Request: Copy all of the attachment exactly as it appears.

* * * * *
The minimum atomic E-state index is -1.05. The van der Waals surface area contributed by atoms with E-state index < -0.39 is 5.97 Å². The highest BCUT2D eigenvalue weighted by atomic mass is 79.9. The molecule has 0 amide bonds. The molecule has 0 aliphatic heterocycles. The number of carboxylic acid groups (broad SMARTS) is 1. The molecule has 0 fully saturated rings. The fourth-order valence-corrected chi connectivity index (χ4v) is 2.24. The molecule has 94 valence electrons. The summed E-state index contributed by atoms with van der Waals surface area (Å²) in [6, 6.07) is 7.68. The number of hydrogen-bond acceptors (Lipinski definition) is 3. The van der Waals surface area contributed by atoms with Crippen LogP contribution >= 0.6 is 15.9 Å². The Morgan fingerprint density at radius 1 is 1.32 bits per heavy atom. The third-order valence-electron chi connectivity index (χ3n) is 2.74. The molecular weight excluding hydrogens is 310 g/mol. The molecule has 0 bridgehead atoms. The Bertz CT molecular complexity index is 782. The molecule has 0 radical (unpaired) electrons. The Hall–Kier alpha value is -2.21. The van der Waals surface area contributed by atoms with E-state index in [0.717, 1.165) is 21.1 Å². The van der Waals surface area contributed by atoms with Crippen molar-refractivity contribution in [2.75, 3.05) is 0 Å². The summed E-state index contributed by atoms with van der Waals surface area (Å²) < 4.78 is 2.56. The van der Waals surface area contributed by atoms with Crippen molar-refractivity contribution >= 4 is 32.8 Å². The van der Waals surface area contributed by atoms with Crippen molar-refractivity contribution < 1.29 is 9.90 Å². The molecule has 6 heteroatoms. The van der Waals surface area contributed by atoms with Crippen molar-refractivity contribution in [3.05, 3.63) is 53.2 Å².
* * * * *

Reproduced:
The minimum atomic E-state index is -1.05. The van der Waals surface area contributed by atoms with E-state index < -0.39 is 5.97 Å². The highest BCUT2D eigenvalue weighted by atomic mass is 79.9. The molecule has 0 amide bonds. The molecule has 0 aliphatic heterocycles. The number of carboxylic acid groups (broad SMARTS) is 1. The molecule has 0 fully saturated rings. The fourth-order valence-corrected chi connectivity index (χ4v) is 2.24. The molecule has 94 valence electrons. The summed E-state index contributed by atoms with van der Waals surface area (Å²) in [6, 6.07) is 7.68. The number of hydrogen-bond acceptors (Lipinski definition) is 3. The van der Waals surface area contributed by atoms with Crippen LogP contribution >= 0.6 is 15.9 Å². The Morgan fingerprint density at radius 1 is 1.32 bits per heavy atom. The third-order valence-electron chi connectivity index (χ3n) is 2.74. The molecular weight excluding hydrogens is 310 g/mol. The molecule has 0 bridgehead atoms. The Bertz CT molecular complexity index is 782. The molecule has 0 radical (unpaired) electrons. The Hall–Kier alpha value is -2.21. The van der Waals surface area contributed by atoms with E-state index in [0.717, 1.165) is 21.1 Å². The van der Waals surface area contributed by atoms with Crippen molar-refractivity contribution in [2.75, 3.05) is 0 Å². The summed E-state index contributed by atoms with van der Waals surface area (Å²) < 4.78 is 2.56. The van der Waals surface area contributed by atoms with Crippen molar-refractivity contribution >= 4 is 32.8 Å². The van der Waals surface area contributed by atoms with Crippen molar-refractivity contribution < 1.29 is 9.90 Å². The molecule has 6 heteroatoms. The van der Waals surface area contributed by atoms with Crippen molar-refractivity contribution in [3.05, 3.63) is 53.2 Å².